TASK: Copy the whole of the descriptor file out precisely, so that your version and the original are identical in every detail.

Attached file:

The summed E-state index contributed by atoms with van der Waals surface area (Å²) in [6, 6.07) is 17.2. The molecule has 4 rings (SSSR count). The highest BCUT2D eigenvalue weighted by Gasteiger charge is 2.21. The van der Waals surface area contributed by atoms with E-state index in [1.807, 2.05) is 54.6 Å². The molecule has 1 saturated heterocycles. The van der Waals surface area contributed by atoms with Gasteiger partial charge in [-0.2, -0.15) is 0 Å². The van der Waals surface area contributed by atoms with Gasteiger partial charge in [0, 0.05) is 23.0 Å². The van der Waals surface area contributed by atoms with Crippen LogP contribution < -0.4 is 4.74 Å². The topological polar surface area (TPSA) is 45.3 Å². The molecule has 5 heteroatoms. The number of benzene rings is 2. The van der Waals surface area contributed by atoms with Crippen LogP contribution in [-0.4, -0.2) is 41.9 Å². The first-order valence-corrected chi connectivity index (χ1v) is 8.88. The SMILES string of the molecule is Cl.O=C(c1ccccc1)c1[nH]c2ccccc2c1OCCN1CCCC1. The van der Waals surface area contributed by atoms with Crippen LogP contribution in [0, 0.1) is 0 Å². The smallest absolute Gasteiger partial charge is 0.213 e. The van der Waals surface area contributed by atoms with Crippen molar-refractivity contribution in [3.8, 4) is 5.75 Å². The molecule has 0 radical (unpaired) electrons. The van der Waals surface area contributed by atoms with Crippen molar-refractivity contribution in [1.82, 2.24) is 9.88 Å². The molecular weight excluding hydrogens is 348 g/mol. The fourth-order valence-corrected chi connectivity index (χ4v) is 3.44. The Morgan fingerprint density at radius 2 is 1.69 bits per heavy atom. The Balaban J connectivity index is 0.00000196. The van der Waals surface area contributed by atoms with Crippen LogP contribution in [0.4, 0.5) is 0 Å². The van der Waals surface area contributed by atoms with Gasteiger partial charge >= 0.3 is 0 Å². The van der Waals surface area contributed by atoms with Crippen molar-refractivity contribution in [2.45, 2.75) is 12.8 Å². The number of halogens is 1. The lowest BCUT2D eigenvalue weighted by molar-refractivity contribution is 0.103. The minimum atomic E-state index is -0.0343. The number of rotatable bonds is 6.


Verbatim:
The summed E-state index contributed by atoms with van der Waals surface area (Å²) in [6, 6.07) is 17.2. The molecule has 4 rings (SSSR count). The highest BCUT2D eigenvalue weighted by Gasteiger charge is 2.21. The van der Waals surface area contributed by atoms with E-state index in [1.807, 2.05) is 54.6 Å². The molecule has 1 saturated heterocycles. The van der Waals surface area contributed by atoms with Gasteiger partial charge in [-0.2, -0.15) is 0 Å². The van der Waals surface area contributed by atoms with Gasteiger partial charge in [0, 0.05) is 23.0 Å². The van der Waals surface area contributed by atoms with Crippen LogP contribution < -0.4 is 4.74 Å². The topological polar surface area (TPSA) is 45.3 Å². The molecule has 5 heteroatoms. The number of benzene rings is 2. The van der Waals surface area contributed by atoms with Crippen LogP contribution in [-0.4, -0.2) is 41.9 Å². The first-order valence-corrected chi connectivity index (χ1v) is 8.88. The SMILES string of the molecule is Cl.O=C(c1ccccc1)c1[nH]c2ccccc2c1OCCN1CCCC1. The van der Waals surface area contributed by atoms with Crippen LogP contribution in [0, 0.1) is 0 Å². The smallest absolute Gasteiger partial charge is 0.213 e. The van der Waals surface area contributed by atoms with Crippen molar-refractivity contribution in [3.8, 4) is 5.75 Å². The molecule has 0 radical (unpaired) electrons. The van der Waals surface area contributed by atoms with Crippen molar-refractivity contribution in [1.82, 2.24) is 9.88 Å². The molecular weight excluding hydrogens is 348 g/mol. The fourth-order valence-corrected chi connectivity index (χ4v) is 3.44. The Morgan fingerprint density at radius 2 is 1.69 bits per heavy atom. The Balaban J connectivity index is 0.00000196. The van der Waals surface area contributed by atoms with Crippen LogP contribution in [0.4, 0.5) is 0 Å². The van der Waals surface area contributed by atoms with Gasteiger partial charge >= 0.3 is 0 Å². The van der Waals surface area contributed by atoms with Crippen molar-refractivity contribution in [2.45, 2.75) is 12.8 Å². The number of halogens is 1. The lowest BCUT2D eigenvalue weighted by molar-refractivity contribution is 0.103. The minimum atomic E-state index is -0.0343. The number of rotatable bonds is 6.